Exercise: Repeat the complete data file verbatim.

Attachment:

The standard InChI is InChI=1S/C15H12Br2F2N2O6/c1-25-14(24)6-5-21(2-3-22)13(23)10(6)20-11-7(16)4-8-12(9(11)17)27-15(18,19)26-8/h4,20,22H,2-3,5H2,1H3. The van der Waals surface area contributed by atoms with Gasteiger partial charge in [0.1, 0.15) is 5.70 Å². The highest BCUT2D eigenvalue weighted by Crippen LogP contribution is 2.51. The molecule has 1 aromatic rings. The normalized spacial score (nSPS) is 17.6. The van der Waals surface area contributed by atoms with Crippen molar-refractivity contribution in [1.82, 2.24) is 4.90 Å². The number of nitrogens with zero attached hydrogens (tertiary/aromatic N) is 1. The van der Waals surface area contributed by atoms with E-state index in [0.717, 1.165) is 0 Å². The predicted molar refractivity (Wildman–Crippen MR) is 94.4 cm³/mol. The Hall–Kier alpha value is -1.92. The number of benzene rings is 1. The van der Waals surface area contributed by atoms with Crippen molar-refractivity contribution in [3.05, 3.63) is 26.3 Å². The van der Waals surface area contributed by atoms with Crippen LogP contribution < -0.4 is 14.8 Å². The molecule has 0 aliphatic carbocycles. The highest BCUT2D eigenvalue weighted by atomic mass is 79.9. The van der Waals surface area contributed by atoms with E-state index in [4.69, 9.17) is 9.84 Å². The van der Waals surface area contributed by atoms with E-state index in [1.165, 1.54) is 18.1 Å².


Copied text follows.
The standard InChI is InChI=1S/C15H12Br2F2N2O6/c1-25-14(24)6-5-21(2-3-22)13(23)10(6)20-11-7(16)4-8-12(9(11)17)27-15(18,19)26-8/h4,20,22H,2-3,5H2,1H3. The van der Waals surface area contributed by atoms with Gasteiger partial charge in [0.1, 0.15) is 5.70 Å². The highest BCUT2D eigenvalue weighted by Crippen LogP contribution is 2.51. The molecule has 1 aromatic rings. The normalized spacial score (nSPS) is 17.6. The van der Waals surface area contributed by atoms with Crippen molar-refractivity contribution in [1.82, 2.24) is 4.90 Å². The number of nitrogens with zero attached hydrogens (tertiary/aromatic N) is 1. The van der Waals surface area contributed by atoms with E-state index in [0.717, 1.165) is 0 Å². The predicted molar refractivity (Wildman–Crippen MR) is 94.4 cm³/mol. The Hall–Kier alpha value is -1.92. The number of benzene rings is 1. The van der Waals surface area contributed by atoms with Crippen molar-refractivity contribution in [3.05, 3.63) is 26.3 Å². The van der Waals surface area contributed by atoms with Crippen LogP contribution < -0.4 is 14.8 Å². The molecule has 0 aliphatic carbocycles. The highest BCUT2D eigenvalue weighted by atomic mass is 79.9. The van der Waals surface area contributed by atoms with E-state index in [4.69, 9.17) is 9.84 Å². The van der Waals surface area contributed by atoms with E-state index in [1.165, 1.54) is 18.1 Å².